Beta testers question readiness of next Microsoft OS

Although Microsoft says development of Windows Me is on track, some testers claim there are more bugs than usual in the latest beta versions of the company's next operating system for consumers.

3 min read
Although Microsoft says development of Windows Me is on track, some testers claim there are more bugs than usual in the latest beta versions of the company's next operating system for consumers.

Windows Me, as Microsoft calls the new operating system, is the third version of Windows 98 and Microsoft's latest consumer software project. Originally planned as the consumer successor to Windows 2000, Windows Me is the company's attempt to inject some of the stability and reliability of Windows 2000 while expanding support for some of the trendiest new technologies.

Microsoft says the product will come out in 2000. Sources in the testing community claim the company plans to release CDs of the new operating system to PC makers between May and July and have it loaded on consumer PCs by fall. Keeping on this schedule depends upon ironing bugs out now. While some testers say the beta process for Windows Me is proceeding as expected, others believe a larger than normal bug count in the current beta, coming on a slightly accelerated testing schedule, poses potential delays.

Microsoft adamantly denies the testing process is not proceeding normally but otherwise declined to elaborate on the progress of Windows Me toward retail store shelves.

Under the worst-case scenario, bugs could result in shipping delays. In the past, the company has been criticized by some users for forcing unnecessary software upgrades and rushing buggy software to market.

The development of the operating system has already had a tumultuous life at Microsoft. Company chairman and founder Bill Gates initially announced that Windows 98 would be the last DOS-based operating system, pledging all releases after the Windows 95 successor would be based on the Windows NT kernel, which is thought to be more secure, reliable and stable than DOS.

The company quickly changed courses, however, and announced a series of DOS-based follow-ups to Windows 98: Windows 98, Second Edition, and Windows Me, code-named Millennium.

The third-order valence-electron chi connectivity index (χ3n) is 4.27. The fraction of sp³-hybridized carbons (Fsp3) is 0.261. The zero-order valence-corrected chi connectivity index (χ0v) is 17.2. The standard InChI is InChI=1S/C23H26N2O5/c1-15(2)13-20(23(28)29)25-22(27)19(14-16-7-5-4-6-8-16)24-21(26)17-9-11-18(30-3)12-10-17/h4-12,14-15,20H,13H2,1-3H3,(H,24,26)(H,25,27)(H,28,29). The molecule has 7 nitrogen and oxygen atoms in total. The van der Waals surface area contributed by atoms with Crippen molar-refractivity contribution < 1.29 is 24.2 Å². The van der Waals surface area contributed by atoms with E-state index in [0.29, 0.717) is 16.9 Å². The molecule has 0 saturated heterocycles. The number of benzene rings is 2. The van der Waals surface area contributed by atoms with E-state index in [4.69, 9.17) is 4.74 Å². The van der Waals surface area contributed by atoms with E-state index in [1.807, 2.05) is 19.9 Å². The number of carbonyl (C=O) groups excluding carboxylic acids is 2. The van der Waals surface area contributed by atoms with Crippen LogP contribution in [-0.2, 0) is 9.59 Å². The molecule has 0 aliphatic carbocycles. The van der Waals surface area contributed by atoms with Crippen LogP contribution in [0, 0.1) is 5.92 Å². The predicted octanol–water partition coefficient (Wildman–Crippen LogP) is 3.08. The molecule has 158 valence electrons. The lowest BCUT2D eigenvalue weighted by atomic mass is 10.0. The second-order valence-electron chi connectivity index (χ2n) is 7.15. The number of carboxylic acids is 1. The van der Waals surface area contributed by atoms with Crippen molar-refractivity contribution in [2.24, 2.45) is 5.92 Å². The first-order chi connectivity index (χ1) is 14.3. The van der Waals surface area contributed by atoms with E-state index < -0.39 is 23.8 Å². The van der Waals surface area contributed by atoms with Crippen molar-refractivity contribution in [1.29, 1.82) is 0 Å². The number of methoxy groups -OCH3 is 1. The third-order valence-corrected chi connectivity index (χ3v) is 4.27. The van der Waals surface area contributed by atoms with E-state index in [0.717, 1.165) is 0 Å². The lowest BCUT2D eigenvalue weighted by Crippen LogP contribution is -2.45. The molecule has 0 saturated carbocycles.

Microsoft scaled back the scope and feature set of the new development project, sources have claimed, and focused on adding support for new consumer technologies that had become popular since Windows 98 was released. These primarily included digital music formats such as MP3 and digital video editing on the desktop.

But some testers say the beta versions they've seen are riddled with more bugs than usual and that Microsoft is more hurried in its responses to bug reports, according to Bob Stein, of ActiveWin, a beta testing Web site.

Microsoft disputes this depiction of the Windows Me development process. "The beta process is designed to encourage feedback. Bug reports are not only encouraged, but necessary," a spokesperson said. "I'm not aware of any of those claims, or of any information that would characterize the process as anything other than routine."

Others in the Microsoft testing community believe Windows Me is on track. Paul Thurrott, editor of the WinInfo newsletter, has high hopes for the new OS.

"Windows Me will Windows 2000: The next generationnever reach the reliability of its high-end Windows 2000/NT cousins, but it's far more stable than Windows 98," he wrote today in his Microsoft-focused newsletter, adding that he believes the company will show off the new beta at its Microsoft Extreme event at the end of the month.

"We're still committed to releasing Windows Me in 2000," said a company representative, although many testers have pegged the target date to release the software to CD-ROM and PC manufacturers as late May, with new computers loaded with Windows Me shipping sometime in the fall. "We don't comment on specific release dates," the spokesperson said.

"This timetable would give Windows Me a late June/early July street date, right on schedule for retailers and PC makers to start stocking up for holiday sales," Thurrott wrote. "So far, there are no indications that Microsoft won't meet these dates."